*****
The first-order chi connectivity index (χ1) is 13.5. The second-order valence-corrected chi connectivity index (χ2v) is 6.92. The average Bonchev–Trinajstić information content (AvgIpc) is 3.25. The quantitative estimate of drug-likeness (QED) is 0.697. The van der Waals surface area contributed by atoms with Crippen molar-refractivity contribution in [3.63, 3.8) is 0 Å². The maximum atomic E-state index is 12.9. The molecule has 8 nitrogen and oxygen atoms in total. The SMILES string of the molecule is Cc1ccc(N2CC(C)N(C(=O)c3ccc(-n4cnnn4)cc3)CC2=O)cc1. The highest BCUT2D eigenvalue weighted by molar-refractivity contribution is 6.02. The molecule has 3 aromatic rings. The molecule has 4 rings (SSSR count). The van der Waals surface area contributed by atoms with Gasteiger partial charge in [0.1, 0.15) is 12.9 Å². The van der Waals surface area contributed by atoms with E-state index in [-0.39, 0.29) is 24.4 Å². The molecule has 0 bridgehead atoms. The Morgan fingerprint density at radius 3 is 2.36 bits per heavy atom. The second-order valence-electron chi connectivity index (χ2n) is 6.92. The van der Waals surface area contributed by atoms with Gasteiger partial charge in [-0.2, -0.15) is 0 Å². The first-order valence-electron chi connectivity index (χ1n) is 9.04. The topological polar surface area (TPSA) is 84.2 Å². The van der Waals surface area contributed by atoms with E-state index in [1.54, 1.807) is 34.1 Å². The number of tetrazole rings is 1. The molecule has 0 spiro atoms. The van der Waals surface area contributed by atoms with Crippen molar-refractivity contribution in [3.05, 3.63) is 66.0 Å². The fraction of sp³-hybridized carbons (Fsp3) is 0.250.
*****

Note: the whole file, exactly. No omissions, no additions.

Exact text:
The first-order chi connectivity index (χ1) is 13.5. The second-order valence-corrected chi connectivity index (χ2v) is 6.92. The average Bonchev–Trinajstić information content (AvgIpc) is 3.25. The quantitative estimate of drug-likeness (QED) is 0.697. The van der Waals surface area contributed by atoms with Crippen molar-refractivity contribution in [3.63, 3.8) is 0 Å². The maximum atomic E-state index is 12.9. The molecule has 8 nitrogen and oxygen atoms in total. The SMILES string of the molecule is Cc1ccc(N2CC(C)N(C(=O)c3ccc(-n4cnnn4)cc3)CC2=O)cc1. The highest BCUT2D eigenvalue weighted by molar-refractivity contribution is 6.02. The molecule has 3 aromatic rings. The molecule has 4 rings (SSSR count). The van der Waals surface area contributed by atoms with Gasteiger partial charge in [0.1, 0.15) is 12.9 Å². The van der Waals surface area contributed by atoms with E-state index in [-0.39, 0.29) is 24.4 Å². The molecule has 0 bridgehead atoms. The Morgan fingerprint density at radius 3 is 2.36 bits per heavy atom. The second-order valence-electron chi connectivity index (χ2n) is 6.92. The van der Waals surface area contributed by atoms with Gasteiger partial charge in [-0.2, -0.15) is 0 Å². The first-order valence-electron chi connectivity index (χ1n) is 9.04. The topological polar surface area (TPSA) is 84.2 Å². The van der Waals surface area contributed by atoms with E-state index in [1.54, 1.807) is 34.1 Å². The number of tetrazole rings is 1. The molecule has 0 spiro atoms. The van der Waals surface area contributed by atoms with Crippen molar-refractivity contribution in [3.05, 3.63) is 66.0 Å². The fraction of sp³-hybridized carbons (Fsp3) is 0.250.